Marsyas (battler?) In Greek mythology, a Phrygian flute player, son of Olympus; sometimes called Silenus; follower of the Great Mother goddess Cybele. Marsyas, who took up the flute after it had been discarded by its creator, Athena, challenged Apollo to a contest between his flute and Apollo’s lyre. Marsyas lost, and Apollo bound him to a tree and flayed him until he died. All of the spirits and deities of the woods lamented Marsyas’s death, and their tears became the river Meander. King Midas, who had taken Marsyas’s side in the contest, had his ears turned into those of an ass as punishment. The figure of Marsyas bound to a tree influenced many portrayals of the Crucifixion. In Plato’s Symposium the great philosopher Socrates is called a Marsyas and a Silenus. Plato’s Republic mentions the flute as an instrument that evokes the darker Dionysian, unruly passions, as opposed to Apollo’s lyre, which represents harmony. Dante’s invocation to Apollo in The Divine Comedy (Paradise, canto 1) uses the same imagery. Ovid’s Metamorphoses (book 6) and Matthew Arnold’s Empedocles on Etna deal with the myth. Raphael, Perugino, Tintoretto, Titian, and Rubens are among the artists who have treated the subject.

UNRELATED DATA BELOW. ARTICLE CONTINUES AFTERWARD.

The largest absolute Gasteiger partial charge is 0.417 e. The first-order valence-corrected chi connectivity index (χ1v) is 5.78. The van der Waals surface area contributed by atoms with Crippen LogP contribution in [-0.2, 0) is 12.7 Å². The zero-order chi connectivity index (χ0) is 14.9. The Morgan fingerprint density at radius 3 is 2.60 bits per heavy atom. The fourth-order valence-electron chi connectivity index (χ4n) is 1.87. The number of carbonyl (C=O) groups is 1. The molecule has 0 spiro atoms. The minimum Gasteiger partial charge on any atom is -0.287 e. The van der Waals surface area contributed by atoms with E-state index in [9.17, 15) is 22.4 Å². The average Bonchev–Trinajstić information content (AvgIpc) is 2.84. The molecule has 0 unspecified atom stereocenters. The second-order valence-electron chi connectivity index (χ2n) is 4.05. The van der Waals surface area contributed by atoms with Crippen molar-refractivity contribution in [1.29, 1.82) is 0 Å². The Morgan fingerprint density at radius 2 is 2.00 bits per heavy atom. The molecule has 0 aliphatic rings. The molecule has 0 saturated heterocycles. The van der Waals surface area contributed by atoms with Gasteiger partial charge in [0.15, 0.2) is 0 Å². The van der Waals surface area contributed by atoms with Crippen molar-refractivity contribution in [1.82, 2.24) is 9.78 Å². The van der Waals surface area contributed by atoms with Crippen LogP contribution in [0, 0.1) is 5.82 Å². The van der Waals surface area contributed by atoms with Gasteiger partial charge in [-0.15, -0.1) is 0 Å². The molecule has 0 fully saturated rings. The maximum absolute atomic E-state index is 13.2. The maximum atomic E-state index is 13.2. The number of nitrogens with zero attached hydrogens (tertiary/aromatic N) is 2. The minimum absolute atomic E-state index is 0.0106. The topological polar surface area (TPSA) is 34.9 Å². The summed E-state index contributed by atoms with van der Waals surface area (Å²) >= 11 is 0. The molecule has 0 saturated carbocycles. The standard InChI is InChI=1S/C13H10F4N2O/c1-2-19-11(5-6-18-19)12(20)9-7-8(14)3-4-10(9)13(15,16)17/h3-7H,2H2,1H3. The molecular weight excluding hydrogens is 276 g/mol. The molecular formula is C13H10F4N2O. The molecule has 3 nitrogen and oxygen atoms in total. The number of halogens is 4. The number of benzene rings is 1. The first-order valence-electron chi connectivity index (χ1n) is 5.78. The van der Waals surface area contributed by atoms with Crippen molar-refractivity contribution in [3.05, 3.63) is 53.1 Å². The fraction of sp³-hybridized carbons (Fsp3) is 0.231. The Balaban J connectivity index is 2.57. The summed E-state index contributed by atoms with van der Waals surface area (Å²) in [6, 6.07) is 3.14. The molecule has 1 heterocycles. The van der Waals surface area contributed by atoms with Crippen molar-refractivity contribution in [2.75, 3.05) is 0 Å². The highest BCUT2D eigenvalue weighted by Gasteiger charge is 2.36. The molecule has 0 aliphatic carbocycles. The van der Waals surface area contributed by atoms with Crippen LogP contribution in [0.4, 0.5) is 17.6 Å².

Encyclopedia of World Mythology and Legend, Third Edition – Written by Anthony S. Mercatante & James R. Dow– Copyright © 2009 by Anthony S. Mercatante